“Ready, Set, Grow!” Nurturing Young Children Through Gardening
This editorial describes one class’ experience of participating in a community-funded gardening project entitled “Ready, Set, Grow!” Children at risk who lived in an urban setting were encouraged to plant fruits, vegetables, and flowers in order to learn about healthy eating and active living. Numerous easy to implement strategies for how educators can replicate this program and engage young children in a container gardening program in their own classrooms are included throughout the text.
KeywordsKindergarten Gardening Healthy living Child development Whole child
Must we always teach our children with books? Let them look at the stars and the mountains above. Let them look at the waters and the trees and flowers on Earth. Then they will begin to think, and to think is the beginning of a real education.
David Polis (Cloud Forest School 2009)
Recently I enrolled in an online Early Years additional qualification course. Designed for certified teachers wishing to enrich their knowledge of Early Years programs and children ages 3–6, this course focused heavily on child development theories, developmentally appropriate practices, and how these help shape kindergarten pedagogy and practice in today’s classrooms. As I spent time researching for additional information for a project, I stumbled across a website devoted to Friedrich Froebel. Intrigued by the website, I spent some time exploring it and reminding myself of Froebel’s beliefs regarding the importance of early learning in childhood. Metaphorically described as a garden where each child could develop fully according to his or her true potential, the original kindergarten was first conceived by Froebel in the nineteenth century. Froebel envisioned kindergarten as the foundation of a child’s education; a place that focused on child-centered approaches and used educational, age-appropriate materials to nurture self-motivation and discovery (Phillips 1957). Here a child’s social, emotional, spiritual, and moral developments were tended by teachers, resulting in the promotion of a balanced child with a healthy mind and body.
As I read about Froebel’s hopes for young children’s growth in a kindergarten classroom, I began to reflect upon my experiences as a kindergarten teacher for the last several years. The more I reflected, the more I worried that Froebel’s vision for early childhood learning has begun to erode as standards-based instruction and assessment come into the forefront of kindergarten pedagogy. In my recent professional experiences the dominant discussions I have had with colleagues have been about the importance of early literacy and numeracy skills and the use of diagnostic testing to support student achievement. Although there is a place for standards and accountability in education, I believe this paradigm shift is rapidly changing how educators, administration, and society envision the early years. I worry that the aesthetic, play-based, and exploratory practices of Froebel’s kindergarten are becoming extinct as the push for early standards-based achievement compounds programming and creates a one-sided focus in our classrooms. In a panic to have children score at or above benchmark on government mandated assessment tools, I worry that educators will abandon what they know about developmentally appropriate practice, differentiated learning, and meeting the needs of the complete child.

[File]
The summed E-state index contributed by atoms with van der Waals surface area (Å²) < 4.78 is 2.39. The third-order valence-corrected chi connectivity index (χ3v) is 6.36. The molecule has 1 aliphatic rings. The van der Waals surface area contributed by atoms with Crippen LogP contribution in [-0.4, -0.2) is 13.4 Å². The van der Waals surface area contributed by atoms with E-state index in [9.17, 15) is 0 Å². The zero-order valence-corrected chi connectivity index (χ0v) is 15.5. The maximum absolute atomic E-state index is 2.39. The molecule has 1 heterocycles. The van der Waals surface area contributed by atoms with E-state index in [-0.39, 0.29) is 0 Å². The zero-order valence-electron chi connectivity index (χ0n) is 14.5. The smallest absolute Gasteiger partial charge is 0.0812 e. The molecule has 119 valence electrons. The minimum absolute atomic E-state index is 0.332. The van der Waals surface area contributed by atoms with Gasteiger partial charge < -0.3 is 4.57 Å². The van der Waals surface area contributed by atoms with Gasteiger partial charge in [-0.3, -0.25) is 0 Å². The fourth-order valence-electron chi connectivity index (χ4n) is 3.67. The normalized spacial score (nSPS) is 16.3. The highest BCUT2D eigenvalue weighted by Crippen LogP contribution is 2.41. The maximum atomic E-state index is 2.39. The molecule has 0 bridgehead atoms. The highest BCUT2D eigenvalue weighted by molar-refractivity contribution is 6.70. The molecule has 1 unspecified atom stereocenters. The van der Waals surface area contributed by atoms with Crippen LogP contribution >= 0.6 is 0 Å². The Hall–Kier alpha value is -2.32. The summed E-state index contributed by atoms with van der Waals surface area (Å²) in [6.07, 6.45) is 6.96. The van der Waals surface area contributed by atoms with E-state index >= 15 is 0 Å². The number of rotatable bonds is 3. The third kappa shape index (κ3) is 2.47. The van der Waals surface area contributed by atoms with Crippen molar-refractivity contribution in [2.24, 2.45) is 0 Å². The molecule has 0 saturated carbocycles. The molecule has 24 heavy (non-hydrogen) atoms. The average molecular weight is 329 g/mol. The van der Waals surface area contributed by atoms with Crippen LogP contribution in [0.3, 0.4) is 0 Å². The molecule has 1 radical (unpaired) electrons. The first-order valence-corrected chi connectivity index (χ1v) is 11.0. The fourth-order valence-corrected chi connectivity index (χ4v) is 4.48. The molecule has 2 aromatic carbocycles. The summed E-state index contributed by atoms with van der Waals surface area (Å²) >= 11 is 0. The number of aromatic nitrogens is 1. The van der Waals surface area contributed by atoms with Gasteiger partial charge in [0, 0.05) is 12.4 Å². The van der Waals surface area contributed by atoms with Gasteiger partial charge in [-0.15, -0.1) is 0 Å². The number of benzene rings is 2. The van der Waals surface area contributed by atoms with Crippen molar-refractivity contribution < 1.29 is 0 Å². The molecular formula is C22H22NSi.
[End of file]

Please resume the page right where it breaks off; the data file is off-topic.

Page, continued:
As an educator in a publicly funded school, I am not immune to the push for higher literacy and numeracy scores for my students. However, I truly believe that today’s early years teachers can find a balance between promoting a balanced academic program while engaging students in holistic, developmentally appropriate experiences that develop the whole child. Recently my students and I participated in a community gardening initiative that was funded through a local children’s fund. Our experience proved just how much child-led learning can occur when young students are engaged in authentic, differentiated experiences that capture their interests and imaginations.
Our classroom was located in the downtown area of a large, urban public school board. Children came from a variety of cultures, languages, and life experiences. Our school was considered to be one of the most compensatory in the area due to our high levels of student transience, low socioeconomic levels, numerous first-time English language learners, and high rates of student absenteeism. The term compensatory denoted that in addition to regular educational programming and assistance, children at our school were considered ‘at-risk’ and received other essential services to help them compensate for a lack thereof in their personal lives. We offered a breakfast program to supplement student nutrition, before school ‘homework club’ where students could meet to socialize or receive extra academic support in a safe environment, numerous community and parenting programs to assist families new to the country or needing additional support, and close connections with local programs offered through the library, police, and social services.